In this paper I focus primarily on the community and the academic response, concentrating on their agency in shaping this phenomenon. I ask: is ASMR a truly new feeling? How can the discourse and vocabulary around a certain sensation determines it? How has the online content given rise to a particular ASMR aesthetic that is now characteristic of a certain sonic quality? How do the visual and auditory components work together to determine how we hear?
I argue that we cannot fully account for the affective space crafted around the ASMR, as both a bodily sensation and sonic quality—and how the two might interact, unless we reconsider how the community “vernacular theories” work with academic discourse to inform the ways in which we hear and feel sound.

 

Born in 1987, Giulia Accornero graduated in Economics (BA, Università “L. Bocconi”, Milano, 2010),  Musicology (BA, Conservatorio “G. Verdi”, Milano, 2013), and Discipline Storiche Critiche e Analitiche della Musica (MA, Conservatorio “G. Verdi”, Milano 2016). She is a doctoral candidate in Music Theory at Harvard University. Her dissertation situates the developments in measured music witnessed in Italy and France in the late Middle Ages within the broader history of mathematics. Her secondary research area focuses on the technology and aesthetics of sound amplification in ASMR and Contemporary Music. Her articles are published by Pisa University Press (forthcoming), Edizioni ETS and Edizioni del Teatro alla Scala. In 2014 she founded Sound of Wander, a contemporary music season in Milan. In 2018 she founded the GEM Lab, a workshop in which Harvard GSAS students meet regularly to sing and study early musical notations.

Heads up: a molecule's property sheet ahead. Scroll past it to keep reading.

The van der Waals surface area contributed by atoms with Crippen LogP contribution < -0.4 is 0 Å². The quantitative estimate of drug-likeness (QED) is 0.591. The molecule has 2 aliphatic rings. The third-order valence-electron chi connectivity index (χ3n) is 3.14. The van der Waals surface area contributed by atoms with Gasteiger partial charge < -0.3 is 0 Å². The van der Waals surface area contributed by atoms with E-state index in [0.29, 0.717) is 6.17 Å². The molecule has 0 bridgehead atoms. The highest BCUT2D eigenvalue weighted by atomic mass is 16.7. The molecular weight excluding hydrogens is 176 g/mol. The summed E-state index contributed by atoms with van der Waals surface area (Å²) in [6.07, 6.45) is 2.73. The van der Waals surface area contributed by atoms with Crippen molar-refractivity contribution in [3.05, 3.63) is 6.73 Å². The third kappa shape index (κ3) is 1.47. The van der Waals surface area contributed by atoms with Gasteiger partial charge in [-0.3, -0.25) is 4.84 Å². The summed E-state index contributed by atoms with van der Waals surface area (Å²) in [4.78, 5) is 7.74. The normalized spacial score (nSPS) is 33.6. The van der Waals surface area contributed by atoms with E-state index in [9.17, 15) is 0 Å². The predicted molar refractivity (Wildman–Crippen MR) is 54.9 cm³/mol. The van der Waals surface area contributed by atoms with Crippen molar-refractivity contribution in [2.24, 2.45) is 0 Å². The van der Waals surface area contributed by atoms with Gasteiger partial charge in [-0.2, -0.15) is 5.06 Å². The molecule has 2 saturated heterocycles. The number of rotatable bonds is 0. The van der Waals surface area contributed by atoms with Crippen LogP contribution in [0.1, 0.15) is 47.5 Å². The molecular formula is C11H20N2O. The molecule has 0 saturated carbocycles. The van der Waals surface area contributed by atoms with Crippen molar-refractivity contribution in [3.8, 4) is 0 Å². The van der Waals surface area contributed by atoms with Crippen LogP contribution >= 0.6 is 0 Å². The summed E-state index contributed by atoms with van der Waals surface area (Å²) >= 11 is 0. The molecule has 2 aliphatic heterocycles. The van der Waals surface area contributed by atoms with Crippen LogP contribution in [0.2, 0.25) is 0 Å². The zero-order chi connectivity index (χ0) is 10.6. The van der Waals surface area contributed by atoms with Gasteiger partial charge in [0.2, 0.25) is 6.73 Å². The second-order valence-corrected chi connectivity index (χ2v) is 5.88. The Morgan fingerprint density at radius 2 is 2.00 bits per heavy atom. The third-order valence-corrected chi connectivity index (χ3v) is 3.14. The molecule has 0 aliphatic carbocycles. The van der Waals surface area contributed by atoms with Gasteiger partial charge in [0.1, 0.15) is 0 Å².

The Legendary Epic of Kosovo and “The Song of the Wedding of Halil”

November 13, 2018

The Intercultural Institute of Comparative Music Studies of the Fondazione “Giorgio Cini” (Venice), promoted and hosted an international event dedicated to the tradition of epic singing in Kosovo, in collaboration with the LEAV, the Milman Parry Collection of Oral Literature (Harvard University) and the Institute of Albanian Studies (Priština). An introductory seminar has been followed by a concert featuring the greatest living performer of that tradition, the singer Isa Elezi Lekgjekaj (born 1947).

The seminar, led by Nicola Scaldaferri, has been attended by Ettore Cingano (Ca’ Foscari University of Venice), David F. Elmer (Harvard University), and Zymer Ujkan Neziri (Institute of Albanian Studies, Priština). The event also offered an occasion to present an editorial project by Nicola Scaldaferri, Wild Songs, Sweet Songs (Kânga t’egra, Kânga të buta). The Albanian Epic in the Collections of Milman Parry and Albert B. Lord.